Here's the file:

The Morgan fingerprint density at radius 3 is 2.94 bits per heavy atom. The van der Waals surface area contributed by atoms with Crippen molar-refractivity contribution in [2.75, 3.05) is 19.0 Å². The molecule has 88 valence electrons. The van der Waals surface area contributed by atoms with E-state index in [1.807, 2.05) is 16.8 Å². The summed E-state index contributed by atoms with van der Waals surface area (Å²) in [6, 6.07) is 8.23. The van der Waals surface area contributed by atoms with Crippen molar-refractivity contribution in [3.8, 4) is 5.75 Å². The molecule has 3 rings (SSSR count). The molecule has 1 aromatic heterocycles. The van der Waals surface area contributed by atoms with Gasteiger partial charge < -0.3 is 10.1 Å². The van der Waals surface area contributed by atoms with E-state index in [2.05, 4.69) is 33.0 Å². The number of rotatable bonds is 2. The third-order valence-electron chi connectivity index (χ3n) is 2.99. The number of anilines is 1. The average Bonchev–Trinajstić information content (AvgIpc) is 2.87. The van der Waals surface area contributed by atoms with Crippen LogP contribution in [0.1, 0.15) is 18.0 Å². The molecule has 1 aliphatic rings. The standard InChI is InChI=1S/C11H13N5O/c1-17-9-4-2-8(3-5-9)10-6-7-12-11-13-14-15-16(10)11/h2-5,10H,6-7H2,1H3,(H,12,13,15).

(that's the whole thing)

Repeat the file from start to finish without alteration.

The Morgan fingerprint density at radius 3 is 2.94 bits per heavy atom. The van der Waals surface area contributed by atoms with Crippen molar-refractivity contribution in [2.75, 3.05) is 19.0 Å². The molecule has 88 valence electrons. The van der Waals surface area contributed by atoms with E-state index in [1.807, 2.05) is 16.8 Å². The summed E-state index contributed by atoms with van der Waals surface area (Å²) in [6, 6.07) is 8.23. The van der Waals surface area contributed by atoms with Crippen molar-refractivity contribution in [3.8, 4) is 5.75 Å². The molecule has 3 rings (SSSR count). The molecule has 1 aromatic heterocycles. The van der Waals surface area contributed by atoms with Gasteiger partial charge < -0.3 is 10.1 Å². The van der Waals surface area contributed by atoms with E-state index in [2.05, 4.69) is 33.0 Å². The number of rotatable bonds is 2. The third-order valence-electron chi connectivity index (χ3n) is 2.99. The number of anilines is 1. The average Bonchev–Trinajstić information content (AvgIpc) is 2.87. The van der Waals surface area contributed by atoms with Crippen LogP contribution in [0.1, 0.15) is 18.0 Å². The molecule has 1 aliphatic rings. The standard InChI is InChI=1S/C11H13N5O/c1-17-9-4-2-8(3-5-9)10-6-7-12-11-13-14-15-16(10)11/h2-5,10H,6-7H2,1H3,(H,12,13,15).